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eBay: We’re sorry we allowed Holocaust memorabilia to be listed on our website

The world’s biggest online marketplace has removed the listings from its website and will donate nearly €30,000 to charity.

Image: Niall Carson/PA Wire/Press Association Images

EBAY HAS APOLOGISED and removed from its listings about 30 items of Holocaust memorabilia after a British newspaper reported that items including a striped concentration camp uniform were on sale.

The uniform, thought to have been worn by a Polish baker who died in the Auschwitz death camp, had an asking price of £11,200 (€13,000), the Mail on Sunday reported.

Yellow Star of David armbands, which Jewish people were forced to wear in some Nazi-occupied areas, were also on sale over the past week, it said.

EBay apologised today and said the listings were being removed, while it would donate £25,000 (€29,200) to an “appropriate charity”.

“We don’t allow listings of this nature, and dedicate thousands of staff to policing our site and use the latest technology to detect items that shouldn’t be for sale,” eBay, which is the world’s biggest online marketplace, said in a statement.

“We very much regret that we didn’t live up to our own standards.”

It said it did not know for how long the memorabilia had been on sale. The apparent concentration camp uniform was being sold in a US dollar listing by a Ukrainian man, Victor Kempf, living in Canada, the Mail reported.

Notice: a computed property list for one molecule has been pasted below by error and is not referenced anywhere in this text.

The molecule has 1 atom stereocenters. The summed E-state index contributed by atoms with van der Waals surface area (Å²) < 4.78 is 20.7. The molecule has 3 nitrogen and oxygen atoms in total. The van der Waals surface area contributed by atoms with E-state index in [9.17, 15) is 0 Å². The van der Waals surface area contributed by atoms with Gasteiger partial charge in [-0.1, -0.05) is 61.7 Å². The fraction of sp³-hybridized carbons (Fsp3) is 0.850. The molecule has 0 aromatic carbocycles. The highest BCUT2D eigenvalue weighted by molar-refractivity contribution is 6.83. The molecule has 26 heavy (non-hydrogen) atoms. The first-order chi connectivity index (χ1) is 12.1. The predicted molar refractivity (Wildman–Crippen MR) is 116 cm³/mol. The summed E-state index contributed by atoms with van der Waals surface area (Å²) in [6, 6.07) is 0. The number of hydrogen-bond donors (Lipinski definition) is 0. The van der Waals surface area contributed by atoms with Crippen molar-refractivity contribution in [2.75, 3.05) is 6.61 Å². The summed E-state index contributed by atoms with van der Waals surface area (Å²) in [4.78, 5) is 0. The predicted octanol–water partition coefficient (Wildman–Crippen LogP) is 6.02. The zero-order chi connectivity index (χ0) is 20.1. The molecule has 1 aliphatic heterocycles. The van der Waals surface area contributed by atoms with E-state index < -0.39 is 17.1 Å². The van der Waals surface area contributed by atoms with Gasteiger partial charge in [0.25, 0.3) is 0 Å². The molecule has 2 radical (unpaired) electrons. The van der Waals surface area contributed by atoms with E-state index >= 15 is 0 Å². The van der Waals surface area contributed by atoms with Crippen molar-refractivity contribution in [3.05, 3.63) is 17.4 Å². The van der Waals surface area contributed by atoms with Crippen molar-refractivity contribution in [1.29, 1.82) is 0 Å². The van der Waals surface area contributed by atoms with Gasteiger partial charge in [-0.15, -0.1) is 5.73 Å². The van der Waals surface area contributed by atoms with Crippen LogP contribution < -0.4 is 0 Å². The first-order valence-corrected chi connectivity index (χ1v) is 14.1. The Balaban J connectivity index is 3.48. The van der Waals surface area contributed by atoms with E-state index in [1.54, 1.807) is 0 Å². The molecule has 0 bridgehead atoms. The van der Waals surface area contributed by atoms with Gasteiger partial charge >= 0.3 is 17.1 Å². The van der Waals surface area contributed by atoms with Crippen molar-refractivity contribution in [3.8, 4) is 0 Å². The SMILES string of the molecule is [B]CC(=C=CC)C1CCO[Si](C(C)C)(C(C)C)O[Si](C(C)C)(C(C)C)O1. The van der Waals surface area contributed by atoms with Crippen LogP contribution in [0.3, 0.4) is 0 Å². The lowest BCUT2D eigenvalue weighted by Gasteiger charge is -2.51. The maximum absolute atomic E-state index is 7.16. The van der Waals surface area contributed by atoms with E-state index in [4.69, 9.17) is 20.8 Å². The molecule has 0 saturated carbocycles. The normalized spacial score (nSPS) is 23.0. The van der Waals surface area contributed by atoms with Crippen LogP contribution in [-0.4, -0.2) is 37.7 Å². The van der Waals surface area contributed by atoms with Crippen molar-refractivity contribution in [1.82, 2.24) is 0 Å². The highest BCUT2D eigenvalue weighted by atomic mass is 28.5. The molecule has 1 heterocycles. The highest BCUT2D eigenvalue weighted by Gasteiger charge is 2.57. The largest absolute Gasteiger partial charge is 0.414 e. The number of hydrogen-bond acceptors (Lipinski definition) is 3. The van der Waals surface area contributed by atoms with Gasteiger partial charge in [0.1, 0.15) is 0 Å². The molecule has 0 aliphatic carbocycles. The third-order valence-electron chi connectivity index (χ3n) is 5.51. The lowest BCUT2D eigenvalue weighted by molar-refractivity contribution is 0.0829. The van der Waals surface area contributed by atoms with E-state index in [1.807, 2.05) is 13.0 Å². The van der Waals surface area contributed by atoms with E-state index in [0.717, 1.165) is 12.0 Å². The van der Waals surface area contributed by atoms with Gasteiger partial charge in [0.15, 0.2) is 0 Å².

It was linked by a serial number stitched on its breast to a Polish Holocaust victim born in 1912, the Mail reported. Kempf said he was a historian and had bought the clothing from a US dealer.

“I understand why people may think profiting is wrong but I sell these items to document (them) and to fund my book projects,” he told the newspaper.

“If I was a descendant of a victim, I would want to see how my relatives lived. I would want to buy these items to remember them. “I don’t want people to think I’m just doing it for the money.”

Other listings on the site included toothbrushes said to be from Auschwitz and a pair of shoes belonging to a death camp victim, advertised at £940, the Mail said.

The Nazis’ genocidal “Final Solution” claimed the lives of six million of pre-war Europe’s 11 million Jews. They also killed large numbers of Roma, gay people, and other groups persecuted by Adolf Hitler’s regime.

© AFP 2013

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